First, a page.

Andersons of Colonial N. Carolina

meant what they said, said what they meant

Old Men of the Revolutionary War

with 2 comments

Written by anderson1951

July 5, 2013 at 4:32 am

Posted in Uncategorized

2 Responses

Subscribe to comments with RSS.

  1. This is entirely unrelated, but I thought I’d ask your advice. I compiled a list of records relevant to my research on my site:

    You can read my query here: “1789 – deed Job Umfleet to Israel Beeman, 34 pds. 8 sh. 122 a. joining John Parker, Charles Eure, and sd. Umfleet part of a patent formerly granted unto John Collins”

    I don’t understand what’s going on here. Was Collins’ land vacant? How did the Umfleets have the right to deed Collins’ land? Do you have any idea of how this might have occurred? Thought you might understand it better. The Collins in question hadn’t lived in Gates County for 50 years and had been dead for 40.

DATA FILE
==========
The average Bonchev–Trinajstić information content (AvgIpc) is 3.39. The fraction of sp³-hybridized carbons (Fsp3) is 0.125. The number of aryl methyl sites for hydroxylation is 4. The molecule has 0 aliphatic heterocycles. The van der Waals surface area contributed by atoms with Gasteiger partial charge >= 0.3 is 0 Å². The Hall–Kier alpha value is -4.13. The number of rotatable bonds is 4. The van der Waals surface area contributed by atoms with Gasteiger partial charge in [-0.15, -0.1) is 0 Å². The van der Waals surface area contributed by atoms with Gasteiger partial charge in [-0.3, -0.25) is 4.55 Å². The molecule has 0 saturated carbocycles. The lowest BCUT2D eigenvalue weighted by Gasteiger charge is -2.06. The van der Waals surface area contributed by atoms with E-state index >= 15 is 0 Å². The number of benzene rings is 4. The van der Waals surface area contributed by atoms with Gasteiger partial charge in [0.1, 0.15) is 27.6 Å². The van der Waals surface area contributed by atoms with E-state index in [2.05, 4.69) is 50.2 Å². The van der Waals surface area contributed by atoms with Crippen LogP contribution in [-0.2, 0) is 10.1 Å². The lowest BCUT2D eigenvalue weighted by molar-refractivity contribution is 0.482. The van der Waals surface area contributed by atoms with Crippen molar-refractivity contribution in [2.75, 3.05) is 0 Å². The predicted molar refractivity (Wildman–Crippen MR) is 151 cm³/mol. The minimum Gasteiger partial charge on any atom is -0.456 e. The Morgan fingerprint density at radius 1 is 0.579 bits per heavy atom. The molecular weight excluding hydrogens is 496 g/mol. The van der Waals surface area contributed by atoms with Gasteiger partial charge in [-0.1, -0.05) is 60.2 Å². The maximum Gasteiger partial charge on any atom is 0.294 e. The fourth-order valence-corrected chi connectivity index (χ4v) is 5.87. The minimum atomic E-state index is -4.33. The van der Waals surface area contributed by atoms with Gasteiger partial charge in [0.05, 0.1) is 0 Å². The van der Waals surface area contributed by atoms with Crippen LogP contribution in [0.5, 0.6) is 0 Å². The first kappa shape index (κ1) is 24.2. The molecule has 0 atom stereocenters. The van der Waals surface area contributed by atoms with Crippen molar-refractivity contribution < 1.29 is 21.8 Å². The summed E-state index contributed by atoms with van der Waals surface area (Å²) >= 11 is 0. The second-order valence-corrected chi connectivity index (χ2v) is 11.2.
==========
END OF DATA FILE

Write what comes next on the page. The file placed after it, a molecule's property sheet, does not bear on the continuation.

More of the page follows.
July 10, 2013 at 1:23 pm

    • The reference to Collins was probably simply to describe the land being sold. Collins may have been the first grantee of the land and then it was sold to others (probably Umfleet in this case). Then Umfleet sold to Beeman. Boilerplate legalese. Similar to a modern “title search”… all to make sure there are no claims to the land.

      A few years ago I visited a lawyers blog where he was laughing about an outrageous title search to where he actually went back to the “colonial” records to prove ownership of the land. He made his summation that any previous owners would be Indians … other than them he would find it highly unlikely to get an affidavit from God.

      A cheeky lawyer… I like his style.



      July 10, 2013 at 3:22 pm

Leave a Reply to Justin Cancel reply

Fill in your details below or click an icon to log in: Logo

You are commenting using your account. Log Out /  Change )

Facebook photo

You are commenting using your Facebook account. Log Out /  Change )

Connecting to %s

This site uses Akismet to reduce spam. Learn how your comment data is processed.

%d bloggers like this: